2012 NGWA Ground Water Summit: Innovate and Integrate

4He Dating of Groundwater in a Carbonate-Alluvial Aquifer System

Monday, May 7, 2012: 3:30 p.m.
Royal Ballroom A (Hyatt Regency Orange County)
Victor Michael Heilweil, U.S.Geological Survey;
Philip M. Gardner, U.S. Geological Survey;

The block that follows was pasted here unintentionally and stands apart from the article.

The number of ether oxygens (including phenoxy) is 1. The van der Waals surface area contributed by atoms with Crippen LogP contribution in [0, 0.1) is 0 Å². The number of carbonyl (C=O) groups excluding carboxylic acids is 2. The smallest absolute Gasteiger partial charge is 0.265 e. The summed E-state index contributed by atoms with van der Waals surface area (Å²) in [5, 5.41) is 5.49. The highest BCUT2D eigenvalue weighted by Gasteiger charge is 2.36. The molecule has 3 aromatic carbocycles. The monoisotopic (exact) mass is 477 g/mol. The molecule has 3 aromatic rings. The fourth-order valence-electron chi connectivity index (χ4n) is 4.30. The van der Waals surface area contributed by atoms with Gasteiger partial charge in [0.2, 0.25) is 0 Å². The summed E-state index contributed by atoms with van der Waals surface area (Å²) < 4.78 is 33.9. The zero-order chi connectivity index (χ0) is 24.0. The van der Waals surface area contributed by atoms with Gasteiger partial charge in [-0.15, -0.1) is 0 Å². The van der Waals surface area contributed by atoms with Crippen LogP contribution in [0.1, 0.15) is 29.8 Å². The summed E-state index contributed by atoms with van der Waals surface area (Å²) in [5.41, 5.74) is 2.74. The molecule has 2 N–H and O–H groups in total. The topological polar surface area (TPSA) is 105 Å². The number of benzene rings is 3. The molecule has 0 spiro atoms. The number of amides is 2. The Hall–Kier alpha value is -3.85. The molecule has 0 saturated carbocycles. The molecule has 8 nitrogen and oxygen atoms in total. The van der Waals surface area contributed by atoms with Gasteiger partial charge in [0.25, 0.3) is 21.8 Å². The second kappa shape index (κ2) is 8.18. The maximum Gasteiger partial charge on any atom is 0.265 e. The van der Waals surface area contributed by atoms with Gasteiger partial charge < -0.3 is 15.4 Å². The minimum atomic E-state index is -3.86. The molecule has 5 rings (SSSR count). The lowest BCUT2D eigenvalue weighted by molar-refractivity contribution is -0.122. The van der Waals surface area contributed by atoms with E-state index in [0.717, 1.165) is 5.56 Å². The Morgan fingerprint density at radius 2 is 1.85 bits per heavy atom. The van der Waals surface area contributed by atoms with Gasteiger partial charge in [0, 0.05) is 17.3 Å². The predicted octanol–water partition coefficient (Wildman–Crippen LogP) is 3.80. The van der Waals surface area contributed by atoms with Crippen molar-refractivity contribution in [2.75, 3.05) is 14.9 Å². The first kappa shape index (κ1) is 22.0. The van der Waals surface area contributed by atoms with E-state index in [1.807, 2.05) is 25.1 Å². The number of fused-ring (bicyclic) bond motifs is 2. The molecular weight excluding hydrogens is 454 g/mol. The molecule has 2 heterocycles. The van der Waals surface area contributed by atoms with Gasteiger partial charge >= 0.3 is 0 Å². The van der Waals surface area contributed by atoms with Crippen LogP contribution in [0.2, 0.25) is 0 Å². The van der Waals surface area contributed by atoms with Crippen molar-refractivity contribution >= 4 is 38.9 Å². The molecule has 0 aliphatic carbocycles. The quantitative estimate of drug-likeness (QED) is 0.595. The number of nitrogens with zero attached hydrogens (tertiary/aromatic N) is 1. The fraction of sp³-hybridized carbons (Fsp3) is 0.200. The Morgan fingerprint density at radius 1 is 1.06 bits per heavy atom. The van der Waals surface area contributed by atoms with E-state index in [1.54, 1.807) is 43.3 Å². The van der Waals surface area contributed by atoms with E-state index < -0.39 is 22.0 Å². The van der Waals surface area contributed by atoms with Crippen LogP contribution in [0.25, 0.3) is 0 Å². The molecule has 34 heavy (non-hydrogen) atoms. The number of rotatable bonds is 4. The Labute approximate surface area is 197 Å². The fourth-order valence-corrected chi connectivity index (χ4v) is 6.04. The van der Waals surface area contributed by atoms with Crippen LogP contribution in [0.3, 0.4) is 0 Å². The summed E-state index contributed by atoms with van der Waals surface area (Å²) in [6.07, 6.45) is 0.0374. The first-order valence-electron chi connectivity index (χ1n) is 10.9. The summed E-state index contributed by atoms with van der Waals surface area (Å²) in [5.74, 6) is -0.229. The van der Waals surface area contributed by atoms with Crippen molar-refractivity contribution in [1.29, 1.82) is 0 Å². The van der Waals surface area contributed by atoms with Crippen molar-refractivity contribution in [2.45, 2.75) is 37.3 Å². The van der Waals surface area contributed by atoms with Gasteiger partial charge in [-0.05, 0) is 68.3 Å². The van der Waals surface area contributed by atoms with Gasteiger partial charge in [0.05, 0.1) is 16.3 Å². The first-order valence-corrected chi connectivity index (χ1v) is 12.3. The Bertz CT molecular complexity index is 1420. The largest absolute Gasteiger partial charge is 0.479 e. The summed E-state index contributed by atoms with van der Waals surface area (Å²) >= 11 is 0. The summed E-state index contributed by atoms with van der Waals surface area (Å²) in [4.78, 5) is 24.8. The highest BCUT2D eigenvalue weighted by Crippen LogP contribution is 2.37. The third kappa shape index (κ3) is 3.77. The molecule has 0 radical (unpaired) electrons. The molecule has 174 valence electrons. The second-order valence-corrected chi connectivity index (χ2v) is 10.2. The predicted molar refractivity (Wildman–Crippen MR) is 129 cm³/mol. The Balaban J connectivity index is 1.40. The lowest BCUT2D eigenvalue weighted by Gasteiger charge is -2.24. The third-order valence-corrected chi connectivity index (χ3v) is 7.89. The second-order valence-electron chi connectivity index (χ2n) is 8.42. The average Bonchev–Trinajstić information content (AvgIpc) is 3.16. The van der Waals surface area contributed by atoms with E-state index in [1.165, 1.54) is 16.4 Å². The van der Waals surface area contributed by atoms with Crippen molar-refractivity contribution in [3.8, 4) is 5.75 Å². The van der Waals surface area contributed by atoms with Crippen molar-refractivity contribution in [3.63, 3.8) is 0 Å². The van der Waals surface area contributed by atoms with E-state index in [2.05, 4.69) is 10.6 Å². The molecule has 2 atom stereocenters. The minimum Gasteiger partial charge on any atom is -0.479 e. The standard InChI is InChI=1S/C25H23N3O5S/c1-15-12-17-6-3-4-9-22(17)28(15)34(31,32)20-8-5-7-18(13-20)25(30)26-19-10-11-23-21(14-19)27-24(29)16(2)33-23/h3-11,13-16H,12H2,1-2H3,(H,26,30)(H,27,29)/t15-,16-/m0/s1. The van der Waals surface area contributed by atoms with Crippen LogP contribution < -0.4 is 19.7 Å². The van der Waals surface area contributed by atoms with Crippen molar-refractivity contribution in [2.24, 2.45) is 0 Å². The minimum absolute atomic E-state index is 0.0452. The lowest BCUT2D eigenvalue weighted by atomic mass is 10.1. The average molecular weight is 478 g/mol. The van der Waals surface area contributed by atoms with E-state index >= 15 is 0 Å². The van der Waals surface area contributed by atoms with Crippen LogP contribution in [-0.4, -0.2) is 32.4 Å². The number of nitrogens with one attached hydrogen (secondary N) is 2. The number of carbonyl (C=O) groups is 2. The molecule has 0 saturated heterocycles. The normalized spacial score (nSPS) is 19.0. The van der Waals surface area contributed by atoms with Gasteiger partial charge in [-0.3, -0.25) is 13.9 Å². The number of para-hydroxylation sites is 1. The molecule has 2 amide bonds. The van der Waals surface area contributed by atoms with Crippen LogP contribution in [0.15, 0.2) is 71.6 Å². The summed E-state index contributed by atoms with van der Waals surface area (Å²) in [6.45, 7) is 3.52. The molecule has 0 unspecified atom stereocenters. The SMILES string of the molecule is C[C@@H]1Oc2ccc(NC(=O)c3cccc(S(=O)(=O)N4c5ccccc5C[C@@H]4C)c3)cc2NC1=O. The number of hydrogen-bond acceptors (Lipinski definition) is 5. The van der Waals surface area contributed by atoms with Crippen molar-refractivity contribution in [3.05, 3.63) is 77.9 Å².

Dissolved 4He concentrations in groundwater of the eastern Great Basin carbonate and alluvial aquifer system of western Nevada and eastern Utah often exceed concentrations from atmospheric sources (solubility equilibrium plus excess air) by up to two orders of magnitude. This excess helium is attributed to terrigenic (crustal or mantle) U/Th decay.  3He/4He ratios of groundwater samples containing elevated helium are as little as 10 percent of ratios expected for dissolved atmospheric helium. Previous studies have shown that this accumulation of 4He is a useful tracer for determining groundwater residence time. In an attempt to quantify age using groundwater helium, laboratory 4He release rates were measured on 11 borehole core samples, including Silurian through Permian-age carbonates and Quaternary-age unconsolidated alluvium. Helium release rates were measured after four heating steps, ranging from 60 to 250 degrees C. Extrapolating to an ambient average groundwater temperature of 15 degrees C yielded 4He release rates between about 10-11.6 and 10-9.2 cc He/cm3 rock/year. The three alluvial samples produced a much tighter range of 10-9.8 to 10-9.5 cc He/cm3 rock/year. Groundwater residence times of about 101 to 104.4 years were calculated using a geometric mean rate of 10-10.3 cc He/cm3 rock/year and assuming that all terrigenic groundwater helium is from U/Th decay within the aquifer matrix. These ages are generally similar to the range of corrected 14C ages of the aquifer system, providing an independent estimate of groundwater age. This improved confidence in calculated travel times is critical for accurately assessing groundwater development impacts.